A Zeitwerk watch from horology house A. Lange und Söhne [left],
and the Dresden Opera House clock [right].
It’s no wonder, then, that even in the modern age of sleek smart watches, jump hour watches still have their place in the world of timekeeping. Gucci’s (albeit quartz) 1970s-style skater Grip watch is a prime example, featuring sleek brushed closed dials and digital-style numerals. A Lange’s Zeitwerk is a more sophisticated horological example, taking inspiration from the famous five-minute clock at the Semper Opera House in Dresden. Today, however, we should keep our focus on one piece in particular: the Van Cleef & Arpels Pierre Arpels Heure d’Ici & Heure d’Ailleurs.
Pierre Arpels Heure d’Ici & Heure d’Ailleurs provides the means to set the
minutes and simultaneously the two time zones.
Pierre Arpels Heure d’Ici & Heure d’Ailleurs:
‘Time here and time elsewhere’
The original Van Cleef & Arpels Pierre Arpels watch was created by the maison’s founder back in 1949. Pierre Arpels was a man of travel, famously embarking upon no less than 24 journeys to Tehran within a six-month time period while working on the crown jewels for Empress Farah Pahlavi of Iran’s coronation. Ever curious, he also roamed India in the hope of discovering the world’s most exquisite precious stones. This insatiable appetite for travel is poured into the Pierre Arpels Heure d’ici & Heure d’ailleurs watch model, with its title translating to ‘Time here and time elsewhere’ – because the watch is not ‘only’ home to a jumping hour mechanism: it offers dual time. This is a first for Van Cleef & Arpels.
‘Time here and time elsewhere’
Navigating a maze of movements, watchmakers, and mechanisms
This is where things get interesting for us watch buffs (design fans fear not, we’ll circle back to aesthetics later). While developing the Heure d’ici & Heure d’ailleurs, Van Cleef & Arpels worked alongside Agenhor (Atelier Genevois d’Horlogerie), a specialist in the design of complex mechanics and movements. The fact that Agenhor collaborated with Van Cleef & Arpels on this model already deviates from the large majority of other various Pierre Arpels watch models, which have generally used Jaeger-LeCoultre (e.g. the hand-wound 049) and Piaget (e.g. the 9P) base movements for its less complicated models.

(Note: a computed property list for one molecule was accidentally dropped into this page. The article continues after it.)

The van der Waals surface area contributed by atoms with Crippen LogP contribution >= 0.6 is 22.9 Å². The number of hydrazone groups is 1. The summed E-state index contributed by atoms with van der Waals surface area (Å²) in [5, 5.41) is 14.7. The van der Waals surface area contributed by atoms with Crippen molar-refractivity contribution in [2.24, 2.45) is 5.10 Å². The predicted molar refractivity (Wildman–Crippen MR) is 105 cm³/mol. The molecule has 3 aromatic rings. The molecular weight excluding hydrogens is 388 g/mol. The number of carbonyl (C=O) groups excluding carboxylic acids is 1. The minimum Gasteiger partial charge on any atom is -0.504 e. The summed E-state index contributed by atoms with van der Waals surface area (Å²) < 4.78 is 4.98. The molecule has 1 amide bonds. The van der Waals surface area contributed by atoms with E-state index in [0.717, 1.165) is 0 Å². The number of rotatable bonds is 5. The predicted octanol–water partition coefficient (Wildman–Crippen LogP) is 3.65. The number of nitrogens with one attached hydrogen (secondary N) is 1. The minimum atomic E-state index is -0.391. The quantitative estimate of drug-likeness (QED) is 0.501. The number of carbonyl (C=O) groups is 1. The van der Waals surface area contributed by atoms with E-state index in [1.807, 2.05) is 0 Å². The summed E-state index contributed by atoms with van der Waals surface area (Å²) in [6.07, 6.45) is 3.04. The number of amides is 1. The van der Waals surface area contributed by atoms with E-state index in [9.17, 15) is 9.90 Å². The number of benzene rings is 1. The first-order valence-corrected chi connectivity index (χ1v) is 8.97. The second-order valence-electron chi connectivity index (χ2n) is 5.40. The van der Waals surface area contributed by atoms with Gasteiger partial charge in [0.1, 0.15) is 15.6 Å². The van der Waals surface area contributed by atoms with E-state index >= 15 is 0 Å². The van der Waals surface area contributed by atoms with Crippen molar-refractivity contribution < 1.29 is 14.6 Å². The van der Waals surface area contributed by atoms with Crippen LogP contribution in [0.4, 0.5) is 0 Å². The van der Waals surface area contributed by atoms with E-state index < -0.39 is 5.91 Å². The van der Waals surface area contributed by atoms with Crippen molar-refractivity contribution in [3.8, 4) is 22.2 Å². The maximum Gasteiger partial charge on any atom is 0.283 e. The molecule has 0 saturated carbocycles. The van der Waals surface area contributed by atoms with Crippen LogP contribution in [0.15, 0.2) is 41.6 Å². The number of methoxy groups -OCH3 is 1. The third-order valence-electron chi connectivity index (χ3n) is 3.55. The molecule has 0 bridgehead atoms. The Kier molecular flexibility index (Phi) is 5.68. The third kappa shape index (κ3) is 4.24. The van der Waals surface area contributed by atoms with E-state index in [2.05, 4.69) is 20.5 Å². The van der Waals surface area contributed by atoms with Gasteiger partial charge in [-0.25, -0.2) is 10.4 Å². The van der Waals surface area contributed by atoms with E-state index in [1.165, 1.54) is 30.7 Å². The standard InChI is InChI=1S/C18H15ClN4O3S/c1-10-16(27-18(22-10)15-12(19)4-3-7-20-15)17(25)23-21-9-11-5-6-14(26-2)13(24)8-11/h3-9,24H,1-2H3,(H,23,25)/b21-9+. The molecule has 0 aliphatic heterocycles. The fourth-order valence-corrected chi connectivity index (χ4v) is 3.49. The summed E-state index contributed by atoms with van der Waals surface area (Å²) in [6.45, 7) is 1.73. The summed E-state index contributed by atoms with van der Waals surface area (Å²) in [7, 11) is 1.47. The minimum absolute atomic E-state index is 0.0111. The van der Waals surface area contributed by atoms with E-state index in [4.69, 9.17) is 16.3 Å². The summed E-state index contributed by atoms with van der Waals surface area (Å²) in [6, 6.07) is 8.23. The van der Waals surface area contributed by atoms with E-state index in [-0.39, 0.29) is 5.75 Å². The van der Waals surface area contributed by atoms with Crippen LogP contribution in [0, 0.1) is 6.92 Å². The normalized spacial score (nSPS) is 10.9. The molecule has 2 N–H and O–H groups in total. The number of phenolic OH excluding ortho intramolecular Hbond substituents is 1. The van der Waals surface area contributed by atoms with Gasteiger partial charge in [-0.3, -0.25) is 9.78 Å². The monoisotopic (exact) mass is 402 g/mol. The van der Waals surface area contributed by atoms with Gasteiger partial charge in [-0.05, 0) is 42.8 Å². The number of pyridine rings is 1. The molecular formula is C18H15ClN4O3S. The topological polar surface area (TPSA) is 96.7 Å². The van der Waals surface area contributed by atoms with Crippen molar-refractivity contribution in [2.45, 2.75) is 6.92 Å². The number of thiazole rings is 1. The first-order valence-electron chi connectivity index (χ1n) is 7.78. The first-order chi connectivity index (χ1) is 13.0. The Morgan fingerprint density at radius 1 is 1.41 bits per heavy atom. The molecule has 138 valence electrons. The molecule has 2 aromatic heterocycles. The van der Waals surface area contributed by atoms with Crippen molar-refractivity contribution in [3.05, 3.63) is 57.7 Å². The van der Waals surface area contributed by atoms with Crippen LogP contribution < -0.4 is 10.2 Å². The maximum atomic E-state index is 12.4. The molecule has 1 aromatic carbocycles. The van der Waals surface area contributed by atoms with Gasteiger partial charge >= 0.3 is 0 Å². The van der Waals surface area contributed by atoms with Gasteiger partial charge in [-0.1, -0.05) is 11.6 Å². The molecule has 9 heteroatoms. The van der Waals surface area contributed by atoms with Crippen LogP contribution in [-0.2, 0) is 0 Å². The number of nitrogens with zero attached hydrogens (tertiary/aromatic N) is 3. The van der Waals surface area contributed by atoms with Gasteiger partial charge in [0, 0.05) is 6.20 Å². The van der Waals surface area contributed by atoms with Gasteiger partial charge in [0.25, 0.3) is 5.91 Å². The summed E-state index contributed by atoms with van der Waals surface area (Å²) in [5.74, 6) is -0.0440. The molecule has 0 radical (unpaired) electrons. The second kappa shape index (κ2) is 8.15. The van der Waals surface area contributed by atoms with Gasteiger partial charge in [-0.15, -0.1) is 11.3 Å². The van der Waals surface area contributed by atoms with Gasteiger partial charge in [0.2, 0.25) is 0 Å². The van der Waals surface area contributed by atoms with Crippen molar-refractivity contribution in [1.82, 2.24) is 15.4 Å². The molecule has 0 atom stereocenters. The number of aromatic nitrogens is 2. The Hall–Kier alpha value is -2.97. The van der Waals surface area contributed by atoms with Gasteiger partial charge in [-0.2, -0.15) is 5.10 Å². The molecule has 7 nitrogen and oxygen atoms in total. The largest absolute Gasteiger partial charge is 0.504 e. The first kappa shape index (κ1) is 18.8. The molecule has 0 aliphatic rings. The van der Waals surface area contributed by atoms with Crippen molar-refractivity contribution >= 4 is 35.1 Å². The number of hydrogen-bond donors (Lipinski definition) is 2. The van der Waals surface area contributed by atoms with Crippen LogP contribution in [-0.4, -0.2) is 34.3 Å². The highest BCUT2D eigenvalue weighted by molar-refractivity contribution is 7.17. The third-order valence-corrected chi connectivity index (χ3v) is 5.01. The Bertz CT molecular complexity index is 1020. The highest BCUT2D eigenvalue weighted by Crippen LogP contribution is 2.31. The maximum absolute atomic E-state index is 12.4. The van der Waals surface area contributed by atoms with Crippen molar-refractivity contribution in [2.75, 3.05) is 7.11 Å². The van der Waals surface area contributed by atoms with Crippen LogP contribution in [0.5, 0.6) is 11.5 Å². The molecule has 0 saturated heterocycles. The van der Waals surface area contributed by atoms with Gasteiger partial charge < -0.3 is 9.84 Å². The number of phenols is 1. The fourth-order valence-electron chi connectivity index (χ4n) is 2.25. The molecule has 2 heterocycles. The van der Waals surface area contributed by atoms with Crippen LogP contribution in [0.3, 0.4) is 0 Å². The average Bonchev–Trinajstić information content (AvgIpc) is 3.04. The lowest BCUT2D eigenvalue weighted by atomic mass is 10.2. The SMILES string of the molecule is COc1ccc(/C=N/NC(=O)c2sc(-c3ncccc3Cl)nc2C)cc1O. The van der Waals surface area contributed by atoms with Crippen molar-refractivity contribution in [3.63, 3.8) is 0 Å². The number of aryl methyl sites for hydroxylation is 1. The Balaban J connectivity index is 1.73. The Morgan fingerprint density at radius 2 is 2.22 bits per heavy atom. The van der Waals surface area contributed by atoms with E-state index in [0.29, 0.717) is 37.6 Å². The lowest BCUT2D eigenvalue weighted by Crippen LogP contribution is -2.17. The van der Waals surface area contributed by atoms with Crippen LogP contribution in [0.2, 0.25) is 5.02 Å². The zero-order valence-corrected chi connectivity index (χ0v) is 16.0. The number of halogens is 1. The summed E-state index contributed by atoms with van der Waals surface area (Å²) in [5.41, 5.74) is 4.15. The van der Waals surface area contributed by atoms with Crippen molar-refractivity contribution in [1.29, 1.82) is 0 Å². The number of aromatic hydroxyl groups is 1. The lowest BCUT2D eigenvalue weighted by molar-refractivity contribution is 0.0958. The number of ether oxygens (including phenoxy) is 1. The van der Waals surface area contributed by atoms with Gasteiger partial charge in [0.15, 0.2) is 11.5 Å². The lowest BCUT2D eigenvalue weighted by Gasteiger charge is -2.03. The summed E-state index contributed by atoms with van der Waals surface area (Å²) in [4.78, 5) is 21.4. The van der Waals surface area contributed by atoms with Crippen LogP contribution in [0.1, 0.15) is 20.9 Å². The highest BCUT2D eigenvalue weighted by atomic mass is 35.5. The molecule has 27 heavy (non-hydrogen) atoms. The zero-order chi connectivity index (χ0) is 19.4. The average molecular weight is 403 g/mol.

Founded in 1996, Agenhor is the brainchild of revered Genevan watchmaker Jean-Marc Wiederrecht, who, with luminaries such as Chopard, Hermès and Roger Dubuis under his belt, has long excelled in creating ultra-thin and retrograde movements. In 1989, he went so far as to create the world’s first bi-retrograde mechanism.
Credit © Agenhor
For this timepiece, Agenhor and Van Cleef & Arpels collaborated to create a double jumping hour and minute retrograde display. The mechanism works by displaying the home time in the dial’s top aperture, while the second time zone is displayed on the lower aperture. Both jump simultaneously, thanks to a single sector that synchronises both hour discs alongside the retrograde minute hand. When the minute hand reaches 60 minutes of the graduated scale it promptly returns to the starting position, spurring the hour displays to change in sync. This is a significant innovation; some jump hour watch movements are actually out of sync, with the change of hour lagging behind the minutes.
Interestingly, this innovation marked a significant shift from Agenhor’s usual tendency to add a module to (often JLC-based) movements to conceiving entire movements. This was partly possible thanks to experience gained while collaborating with Van Cleef & Arpels on the maison’s Poetic Wish five-minute repeating watch in 2012. Work on the Heure d’ici & Heure d’ailleurs officially started up shortly after, with the watch officially launching in 2014.
Poetic Wish from Van Cleef & Arpels
Credit © Sothebys
It’s an unconventional, complicated movement – and such movements take up space. So how did Van Cleef & Arpels achieve the Pierre Arpels model’s distinctively slim case size with its 7.97 mm height? The answer: the calibre uses a micro-rotor. The small platinum oscillating weight moves in both directions, thus supplying a continuous amount of energy and generating a solid 48-hour power reserve.
Of course, it wouldn’t be a Van Cleef & Arpels piece if it didn’t incorporate some beautiful decoration. As well as promoting the maison’s ‘Poetry of Time’ mantra through the aspect of travel, the timepiece also builds upon its romanticism by adorning the bridges with an elegant snailed pattern, alongside an eye-catching and quite contemporary blue lacquered design on the micro-rotor in a nod to the piqué motif on the central part of the dial.
Designing the Pierre Arpels ‘Heure d’Ici & Heure d’Ailleurs’